As the business world embraces digital transformation, it is simultaneously embracing the power of data and its impact on employees, end users, and customers. However, many organizations are seeking to leverage data without understanding its full implications, putting their company at risk in the process.

SEE: Digital transformation in 2019: A business leader’s guide to future challenges and opportunities (Tech Pro Research)

A recent PricewaterhouseCoopers (PwC) report sought to examine the current state of the enterprise in regard to issues like cybersecurity, privacy, and digital trust. The report found some key trends that can help business leaders stay safe in the digital age.

Here are 10 areas where companies can improve their processes and workflows to boost the security of their organization when undergoing digital transformation.

1. Engage security experts at the start of digital transformations

Risk management should be considered at the onset of a digital transformation project, the report said. Companies should involve security leaders from the start, and network with their peers to understand their experiences as well.

2. Upgrade your talent and leadership team

Only about 39% of the 3,000 people surveyed by PwC said they had the proper amount of people in leadership to address cybersecurity. Adding roles like chief information security officer (CISO), chief security officer, chief privacy officer, and more can give your organization a better security stance from the start.

3. Raise workforce awareness and accountability

A mere 34% of those surveyed said they had an employee security awareness training program in place. IT should work to establish the proper policies around security and privacy, while also raising awareness among employees, the report suggested.

4. Improve communications and engagement with the board of directors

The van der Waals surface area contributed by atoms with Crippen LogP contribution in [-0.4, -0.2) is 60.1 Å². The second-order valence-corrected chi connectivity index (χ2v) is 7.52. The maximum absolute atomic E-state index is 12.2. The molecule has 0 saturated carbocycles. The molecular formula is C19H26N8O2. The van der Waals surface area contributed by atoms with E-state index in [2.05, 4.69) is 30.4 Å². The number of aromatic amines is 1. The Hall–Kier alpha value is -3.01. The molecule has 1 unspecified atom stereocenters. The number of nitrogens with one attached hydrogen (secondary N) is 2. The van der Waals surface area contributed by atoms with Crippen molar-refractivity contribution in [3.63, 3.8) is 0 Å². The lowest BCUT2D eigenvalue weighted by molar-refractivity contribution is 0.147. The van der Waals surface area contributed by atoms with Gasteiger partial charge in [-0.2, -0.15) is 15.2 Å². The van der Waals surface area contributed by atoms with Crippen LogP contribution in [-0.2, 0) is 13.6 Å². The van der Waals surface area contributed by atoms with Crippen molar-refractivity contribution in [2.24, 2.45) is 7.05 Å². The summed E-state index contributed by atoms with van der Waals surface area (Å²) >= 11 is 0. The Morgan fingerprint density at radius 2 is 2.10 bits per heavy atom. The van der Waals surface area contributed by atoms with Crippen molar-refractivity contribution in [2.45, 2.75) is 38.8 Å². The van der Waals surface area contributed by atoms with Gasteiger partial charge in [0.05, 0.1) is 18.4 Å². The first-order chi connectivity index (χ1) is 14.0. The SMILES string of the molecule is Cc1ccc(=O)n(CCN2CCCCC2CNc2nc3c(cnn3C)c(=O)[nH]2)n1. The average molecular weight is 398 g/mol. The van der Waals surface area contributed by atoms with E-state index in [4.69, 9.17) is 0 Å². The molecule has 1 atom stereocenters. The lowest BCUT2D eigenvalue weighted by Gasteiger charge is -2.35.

A little more than a quarter of respondents said they were confident their board was getting the right data and metrics on their security and privacy initiatives. Knowing the proper measurements and their business impact, and taking steps to improve board-level communication, can set your business up for success.

5. Tie security to business goals

Cybersecurity should be embedded into new products, and plans around security and privacy should be refreshed as needed, the report said. Performing the proper assessments also gives you a better baseline of what needs to be done to remain secure.

6. Build lasting trust around data

Businesses should create data governance programs to help leaders understand where critical data lives and how it impacts the business, the report said. Risk should also be managed for the entire data lifecycle, not just key parts.

7. Boost cyber resilience

“Cyber resilience includes the agility of both defense and recovery capabilities,” the report said. “Resilient systems help companies to sustain operations when possible amid cyberattacks, and to rapidly recover in the event of disruption.” As such, companies should build resilience into their security strategy.

8. Know thy enemies

Cyberthreats will vary depending on the industry you’re in, the report said. Companies should use threat intelligence and insider threat programs to understand and prepare for the most likely security scenarios they could encounter.

9. Be proactive in compliance

Businesses should pursue an integrated approach to compliance, and stay on top of new laws and regulations that could affect their data, so they don’t find themselves behind the eight ball, the report noted.

10. Keep pace with emerging technology

“Explosive growth in technology and data over the next decade will obliterate barriers between cyber, physical, and virtual worlds, ratcheting up the complexity and scale of cyber and privacy risk management worldwide,” the report said. Leaders need to understand emerging technologies including the Internet of Things (IoT) and Artificial Intelligence (AI) and their potential impact on security and operations, pursuing security in approaches to these technologies from the get-go.